With the recent explosion and hype of deep learning, linguists within the NLP community have used carefully constructed linguistic examples to do targeted assessment of model linguistic capability, to see what models really know and where they fall short. In the spirit of these studies, my project aims to investigate neural network behavior on a linguistic phenomenon that has not received much attention: cataphora (i.e. when a referring expression such as a pronoun precedes its antecedent). I investigate the behavior of two models on cataphora: WebNLG (a model trained for NLG as described in Li et al 2020, based on pretrained T5 model in Raffel et al 2019), and the Joshi model (a finetuned model for coreference resolution described in Joshi et al 2019, based on the pretrained BERT model in Devlin et al 2019). The general idea is to test whether these models can distinguish acceptable and unacceptable examples involving cataphora. Some factors I will be investigating include 1) preposed (ie fronted) vs. postposed clauses. 2) cataphora across subordination vs. coordination of clauses. 3) a special case of pragmatic subordination with contrastive “but”.
Ash Lewis and Lingbo Mo will present an update on their work, beginning with a paper called Towards Transparent Interactive Semantic Parsing via Step-by-Step Correction. Since they last presented, they have conducted further experiments and begun planning for a “real user” study. They will also share their thoughts on potential future work for feedback. An abstract of the paper can be found below.
Towards Transparent Interactive Semantic Parsing via Step-by-Step Correction
Existing studies on semantic parsing focus on mapping a natural-language utterance to a logical form (LF) in one turn. However, because natural language may contain ambiguity and variability, this is a difficult challenge. In this work, we investigate an interactive semantic parsing framework that explains the predicted LF step by step in natural language and enables the user to make corrections through natural-language feedback for individual steps. We focus on question answering over knowledge bases (KBQA) as an instantiation of our framework, aiming to increase the transparency of the parsing process and help the user trust the final answer. We construct INSPIRED, a crowdsourced dialogue dataset derived from the ComplexWebQuestions dataset. Our experiments show that this framework has the potential to greatly improve overall parse accuracy. Furthermore, we develop a pipeline for dialogue simulation to evaluate our framework w.r.t. a variety of state-of-the-art KBQA models without further crowdsourcing effort. The results demonstrate that our frameworkpromise s to be effective across such models.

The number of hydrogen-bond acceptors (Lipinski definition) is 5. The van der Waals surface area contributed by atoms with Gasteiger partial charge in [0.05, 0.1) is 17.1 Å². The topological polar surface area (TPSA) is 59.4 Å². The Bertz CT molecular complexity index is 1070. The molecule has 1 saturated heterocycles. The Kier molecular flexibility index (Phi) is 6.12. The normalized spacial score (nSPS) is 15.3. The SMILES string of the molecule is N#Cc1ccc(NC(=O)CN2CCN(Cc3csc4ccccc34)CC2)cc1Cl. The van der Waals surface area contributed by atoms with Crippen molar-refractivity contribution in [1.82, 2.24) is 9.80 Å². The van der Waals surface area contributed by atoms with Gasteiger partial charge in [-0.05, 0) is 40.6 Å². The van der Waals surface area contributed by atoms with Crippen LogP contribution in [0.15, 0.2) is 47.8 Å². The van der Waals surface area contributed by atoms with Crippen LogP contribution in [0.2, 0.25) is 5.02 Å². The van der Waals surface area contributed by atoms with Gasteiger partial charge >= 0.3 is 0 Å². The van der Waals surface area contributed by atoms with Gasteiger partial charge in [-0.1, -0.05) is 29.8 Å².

Enriching Linguistic Analyses by Modelling Neutral and Controversial Items
Typically, linguistic analyses are performed over datasets composed of text items where each item is assigned a category that represents a phenomenon. This category is obtained by combining multiple human annotations. Items considered for analyses are often those which exhibit a clear polarizing phenomenon (e.g. either polite or impolite). However, language can sometimes exhibit none of those phenomena (neither polite nor impolite) or a combination of phenomena (e.g. polite and impolite). This is evident in NLU datasets as they contain a significant number of items on which annotators disagreed, or agreed that they do not exhibit any phenomenon. The goal is to discover linguistic patterns associated with those items. This helps in further enriching linguistic analyses by providing insight into how language could be interpreted by different listeners.
SYSML: StYlometry with Structure and Multitask Learning: Implications for Darknet Forum Migrant Analysis
Darknet market forums are frequently used to exchange illegal goods and services between parties who use encryption to conceal their identities. The Tor network is used to host these markets, which guarantees additional anonymization from IP and location tracking, making it challenging to link across malicious users using multiple accounts (sybils). Additionally, users migrate to new forums when one is closed, making it difficult to link users across multiple forums. We develop a novel stylometry-based multitask learning approach for natural language and interaction modeling using graph embeddings to construct low-dimensional representations of short episodes of user activity for authorship attribution. We provide a comprehensive evaluation of our methods across four different darknet forums demonstrating its efficacy over the state-of-the-art, with a lift of up to 2.5X on Mean Retrieval Rank and 2X on Recall@10.